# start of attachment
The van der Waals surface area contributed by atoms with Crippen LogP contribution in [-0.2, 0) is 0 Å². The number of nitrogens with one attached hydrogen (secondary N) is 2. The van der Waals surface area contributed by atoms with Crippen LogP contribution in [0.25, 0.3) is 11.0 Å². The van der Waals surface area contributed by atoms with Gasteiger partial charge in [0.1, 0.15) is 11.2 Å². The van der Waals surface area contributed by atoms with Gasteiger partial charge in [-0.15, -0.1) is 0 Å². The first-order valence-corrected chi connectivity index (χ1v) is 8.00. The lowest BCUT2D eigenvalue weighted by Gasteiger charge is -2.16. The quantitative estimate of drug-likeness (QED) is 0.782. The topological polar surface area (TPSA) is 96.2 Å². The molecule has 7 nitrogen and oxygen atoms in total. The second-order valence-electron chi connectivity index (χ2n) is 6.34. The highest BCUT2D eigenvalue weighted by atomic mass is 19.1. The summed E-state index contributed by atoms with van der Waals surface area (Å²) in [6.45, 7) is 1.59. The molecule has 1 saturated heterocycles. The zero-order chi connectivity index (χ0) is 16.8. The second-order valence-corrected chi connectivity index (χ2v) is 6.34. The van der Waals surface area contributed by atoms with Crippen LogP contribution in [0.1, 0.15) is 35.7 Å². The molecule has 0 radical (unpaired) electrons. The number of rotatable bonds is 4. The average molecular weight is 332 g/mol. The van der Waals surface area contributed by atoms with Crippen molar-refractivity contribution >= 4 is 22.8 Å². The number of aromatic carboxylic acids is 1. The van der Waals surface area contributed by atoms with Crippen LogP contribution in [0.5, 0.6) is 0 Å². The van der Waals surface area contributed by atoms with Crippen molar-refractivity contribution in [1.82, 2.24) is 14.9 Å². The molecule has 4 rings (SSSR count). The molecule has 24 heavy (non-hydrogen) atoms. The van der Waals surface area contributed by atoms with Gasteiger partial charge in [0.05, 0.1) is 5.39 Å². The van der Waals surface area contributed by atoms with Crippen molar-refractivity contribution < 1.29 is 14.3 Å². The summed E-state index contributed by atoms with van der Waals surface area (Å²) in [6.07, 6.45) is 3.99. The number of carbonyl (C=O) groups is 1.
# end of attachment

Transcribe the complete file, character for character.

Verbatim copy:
The van der Waals surface area contributed by atoms with Crippen LogP contribution in [-0.2, 0) is 0 Å². The number of nitrogens with one attached hydrogen (secondary N) is 2. The van der Waals surface area contributed by atoms with Crippen LogP contribution in [0.25, 0.3) is 11.0 Å². The van der Waals surface area contributed by atoms with Gasteiger partial charge in [0.1, 0.15) is 11.2 Å². The van der Waals surface area contributed by atoms with Gasteiger partial charge in [-0.15, -0.1) is 0 Å². The first-order valence-corrected chi connectivity index (χ1v) is 8.00. The lowest BCUT2D eigenvalue weighted by Gasteiger charge is -2.16. The quantitative estimate of drug-likeness (QED) is 0.782. The topological polar surface area (TPSA) is 96.2 Å². The molecule has 7 nitrogen and oxygen atoms in total. The second-order valence-electron chi connectivity index (χ2n) is 6.34. The highest BCUT2D eigenvalue weighted by atomic mass is 19.1. The summed E-state index contributed by atoms with van der Waals surface area (Å²) in [6.45, 7) is 1.59. The molecule has 1 saturated heterocycles. The zero-order chi connectivity index (χ0) is 16.8. The second-order valence-corrected chi connectivity index (χ2v) is 6.34. The van der Waals surface area contributed by atoms with Crippen LogP contribution in [0.1, 0.15) is 35.7 Å². The molecule has 0 radical (unpaired) electrons. The number of rotatable bonds is 4. The average molecular weight is 332 g/mol. The van der Waals surface area contributed by atoms with Crippen molar-refractivity contribution >= 4 is 22.8 Å². The number of aromatic carboxylic acids is 1. The van der Waals surface area contributed by atoms with Crippen LogP contribution in [0.5, 0.6) is 0 Å². The van der Waals surface area contributed by atoms with Crippen molar-refractivity contribution in [1.82, 2.24) is 14.9 Å². The molecule has 4 rings (SSSR count). The molecule has 24 heavy (non-hydrogen) atoms. The van der Waals surface area contributed by atoms with Gasteiger partial charge in [0.05, 0.1) is 5.39 Å². The van der Waals surface area contributed by atoms with Crippen molar-refractivity contribution < 1.29 is 14.3 Å². The summed E-state index contributed by atoms with van der Waals surface area (Å²) in [6.07, 6.45) is 3.99. The number of carbonyl (C=O) groups is 1.